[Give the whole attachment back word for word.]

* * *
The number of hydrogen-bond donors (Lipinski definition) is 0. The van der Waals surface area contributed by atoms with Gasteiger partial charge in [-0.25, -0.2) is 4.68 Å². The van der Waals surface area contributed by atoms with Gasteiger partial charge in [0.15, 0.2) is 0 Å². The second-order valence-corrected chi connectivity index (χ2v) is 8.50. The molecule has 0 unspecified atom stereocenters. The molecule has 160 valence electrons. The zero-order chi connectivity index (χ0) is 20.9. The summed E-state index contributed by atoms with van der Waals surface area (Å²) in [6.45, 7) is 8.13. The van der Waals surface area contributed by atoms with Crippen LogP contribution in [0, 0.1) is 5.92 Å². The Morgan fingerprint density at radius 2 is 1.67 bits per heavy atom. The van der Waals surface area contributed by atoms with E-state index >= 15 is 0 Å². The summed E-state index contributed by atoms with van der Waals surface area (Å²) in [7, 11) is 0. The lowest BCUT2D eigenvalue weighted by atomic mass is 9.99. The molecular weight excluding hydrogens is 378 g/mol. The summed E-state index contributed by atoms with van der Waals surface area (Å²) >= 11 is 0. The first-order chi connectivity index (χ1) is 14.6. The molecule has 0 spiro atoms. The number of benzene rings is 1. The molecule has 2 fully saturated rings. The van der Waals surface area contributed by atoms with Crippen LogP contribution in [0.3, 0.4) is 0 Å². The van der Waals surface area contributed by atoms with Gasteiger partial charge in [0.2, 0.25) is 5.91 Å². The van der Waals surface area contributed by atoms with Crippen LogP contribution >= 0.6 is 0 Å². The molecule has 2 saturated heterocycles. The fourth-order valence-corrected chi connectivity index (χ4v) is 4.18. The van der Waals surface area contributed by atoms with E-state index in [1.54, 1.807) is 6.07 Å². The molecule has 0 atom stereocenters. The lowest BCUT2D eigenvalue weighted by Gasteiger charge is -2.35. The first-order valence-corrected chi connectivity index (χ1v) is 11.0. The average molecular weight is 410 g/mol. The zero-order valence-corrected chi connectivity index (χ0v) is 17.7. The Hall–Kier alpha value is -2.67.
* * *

The number of hydrogen-bond donors (Lipinski definition) is 0. The van der Waals surface area contributed by atoms with Gasteiger partial charge in [-0.25, -0.2) is 4.68 Å². The van der Waals surface area contributed by atoms with Gasteiger partial charge in [0.15, 0.2) is 0 Å². The second-order valence-corrected chi connectivity index (χ2v) is 8.50. The molecule has 0 unspecified atom stereocenters. The molecule has 160 valence electrons. The zero-order chi connectivity index (χ0) is 20.9. The summed E-state index contributed by atoms with van der Waals surface area (Å²) in [6.45, 7) is 8.13. The van der Waals surface area contributed by atoms with Crippen LogP contribution in [0, 0.1) is 5.92 Å². The Morgan fingerprint density at radius 2 is 1.67 bits per heavy atom. The van der Waals surface area contributed by atoms with E-state index >= 15 is 0 Å². The summed E-state index contributed by atoms with van der Waals surface area (Å²) in [7, 11) is 0. The lowest BCUT2D eigenvalue weighted by atomic mass is 9.99. The molecular weight excluding hydrogens is 378 g/mol. The summed E-state index contributed by atoms with van der Waals surface area (Å²) >= 11 is 0. The first-order chi connectivity index (χ1) is 14.6. The molecule has 0 spiro atoms. The number of benzene rings is 1. The molecule has 2 fully saturated rings. The van der Waals surface area contributed by atoms with Crippen LogP contribution in [0.3, 0.4) is 0 Å². The van der Waals surface area contributed by atoms with Gasteiger partial charge in [0.2, 0.25) is 5.91 Å². The van der Waals surface area contributed by atoms with Crippen LogP contribution >= 0.6 is 0 Å². The molecule has 2 saturated heterocycles. The fourth-order valence-corrected chi connectivity index (χ4v) is 4.18. The van der Waals surface area contributed by atoms with E-state index in [1.54, 1.807) is 6.07 Å². The molecule has 0 atom stereocenters. The lowest BCUT2D eigenvalue weighted by Gasteiger charge is -2.35. The first-order valence-corrected chi connectivity index (χ1v) is 11.0. The average molecular weight is 410 g/mol. The zero-order valence-corrected chi connectivity index (χ0v) is 17.7. The Hall–Kier alpha value is -2.67.